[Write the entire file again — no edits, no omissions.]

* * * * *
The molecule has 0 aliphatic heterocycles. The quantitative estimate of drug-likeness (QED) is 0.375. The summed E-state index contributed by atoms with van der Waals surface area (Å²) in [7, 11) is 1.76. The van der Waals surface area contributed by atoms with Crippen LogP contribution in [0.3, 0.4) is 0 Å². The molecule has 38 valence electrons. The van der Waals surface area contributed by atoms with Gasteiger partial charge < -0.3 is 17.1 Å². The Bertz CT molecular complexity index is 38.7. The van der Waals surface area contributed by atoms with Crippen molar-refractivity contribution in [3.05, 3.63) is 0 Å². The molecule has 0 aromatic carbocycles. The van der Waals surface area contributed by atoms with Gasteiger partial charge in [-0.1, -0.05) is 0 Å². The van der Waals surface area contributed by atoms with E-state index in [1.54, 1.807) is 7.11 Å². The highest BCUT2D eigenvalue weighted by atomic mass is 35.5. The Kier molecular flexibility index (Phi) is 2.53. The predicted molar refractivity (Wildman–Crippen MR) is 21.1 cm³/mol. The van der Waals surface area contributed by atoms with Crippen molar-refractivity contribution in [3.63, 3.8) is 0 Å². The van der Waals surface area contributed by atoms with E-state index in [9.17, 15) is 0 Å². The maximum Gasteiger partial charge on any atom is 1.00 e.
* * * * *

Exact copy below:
The molecule has 0 aliphatic heterocycles. The quantitative estimate of drug-likeness (QED) is 0.375. The summed E-state index contributed by atoms with van der Waals surface area (Å²) in [7, 11) is 1.76. The van der Waals surface area contributed by atoms with Crippen LogP contribution in [0.3, 0.4) is 0 Å². The molecule has 38 valence electrons. The van der Waals surface area contributed by atoms with Gasteiger partial charge < -0.3 is 17.1 Å². The Bertz CT molecular complexity index is 38.7. The van der Waals surface area contributed by atoms with Crippen molar-refractivity contribution in [3.05, 3.63) is 0 Å². The molecule has 0 aromatic carbocycles. The van der Waals surface area contributed by atoms with Gasteiger partial charge in [-0.1, -0.05) is 0 Å². The van der Waals surface area contributed by atoms with E-state index in [1.54, 1.807) is 7.11 Å². The highest BCUT2D eigenvalue weighted by atomic mass is 35.5. The Kier molecular flexibility index (Phi) is 2.53. The predicted molar refractivity (Wildman–Crippen MR) is 21.1 cm³/mol. The van der Waals surface area contributed by atoms with Crippen molar-refractivity contribution in [3.63, 3.8) is 0 Å². The van der Waals surface area contributed by atoms with E-state index in [9.17, 15) is 0 Å². The maximum Gasteiger partial charge on any atom is 1.00 e.